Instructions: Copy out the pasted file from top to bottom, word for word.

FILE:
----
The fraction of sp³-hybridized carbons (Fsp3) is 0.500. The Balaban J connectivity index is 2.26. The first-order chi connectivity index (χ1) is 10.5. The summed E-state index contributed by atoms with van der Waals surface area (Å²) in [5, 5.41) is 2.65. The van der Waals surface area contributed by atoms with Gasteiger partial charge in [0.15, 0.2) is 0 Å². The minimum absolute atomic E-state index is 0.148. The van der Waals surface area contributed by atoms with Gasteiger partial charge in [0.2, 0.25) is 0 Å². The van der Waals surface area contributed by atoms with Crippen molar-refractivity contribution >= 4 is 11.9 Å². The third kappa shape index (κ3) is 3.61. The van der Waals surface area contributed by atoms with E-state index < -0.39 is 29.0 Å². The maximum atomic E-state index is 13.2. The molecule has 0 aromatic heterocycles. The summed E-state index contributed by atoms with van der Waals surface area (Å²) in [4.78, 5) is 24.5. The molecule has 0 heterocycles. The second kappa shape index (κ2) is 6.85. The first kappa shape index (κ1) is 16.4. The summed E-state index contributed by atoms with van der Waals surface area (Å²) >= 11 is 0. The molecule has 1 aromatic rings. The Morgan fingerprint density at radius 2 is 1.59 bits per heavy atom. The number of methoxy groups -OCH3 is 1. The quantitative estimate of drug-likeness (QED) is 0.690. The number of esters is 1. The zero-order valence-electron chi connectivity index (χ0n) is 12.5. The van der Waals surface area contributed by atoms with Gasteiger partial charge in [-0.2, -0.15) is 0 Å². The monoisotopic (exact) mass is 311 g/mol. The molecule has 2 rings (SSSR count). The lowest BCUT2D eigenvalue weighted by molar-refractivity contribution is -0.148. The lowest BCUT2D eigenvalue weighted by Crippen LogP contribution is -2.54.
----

The fraction of sp³-hybridized carbons (Fsp3) is 0.500. The Balaban J connectivity index is 2.26. The first-order chi connectivity index (χ1) is 10.5. The summed E-state index contributed by atoms with van der Waals surface area (Å²) in [5, 5.41) is 2.65. The van der Waals surface area contributed by atoms with Gasteiger partial charge in [0.15, 0.2) is 0 Å². The minimum absolute atomic E-state index is 0.148. The van der Waals surface area contributed by atoms with Gasteiger partial charge in [0.2, 0.25) is 0 Å². The van der Waals surface area contributed by atoms with Crippen molar-refractivity contribution >= 4 is 11.9 Å². The third kappa shape index (κ3) is 3.61. The van der Waals surface area contributed by atoms with E-state index < -0.39 is 29.0 Å². The maximum atomic E-state index is 13.2. The molecule has 0 aromatic heterocycles. The summed E-state index contributed by atoms with van der Waals surface area (Å²) in [4.78, 5) is 24.5. The molecule has 0 heterocycles. The second kappa shape index (κ2) is 6.85. The first kappa shape index (κ1) is 16.4. The summed E-state index contributed by atoms with van der Waals surface area (Å²) >= 11 is 0. The molecule has 1 aromatic rings. The Morgan fingerprint density at radius 2 is 1.59 bits per heavy atom. The number of methoxy groups -OCH3 is 1. The quantitative estimate of drug-likeness (QED) is 0.690. The number of esters is 1. The zero-order valence-electron chi connectivity index (χ0n) is 12.5. The van der Waals surface area contributed by atoms with Gasteiger partial charge in [-0.2, -0.15) is 0 Å². The monoisotopic (exact) mass is 311 g/mol. The molecule has 2 rings (SSSR count). The lowest BCUT2D eigenvalue weighted by molar-refractivity contribution is -0.148. The lowest BCUT2D eigenvalue weighted by Crippen LogP contribution is -2.54.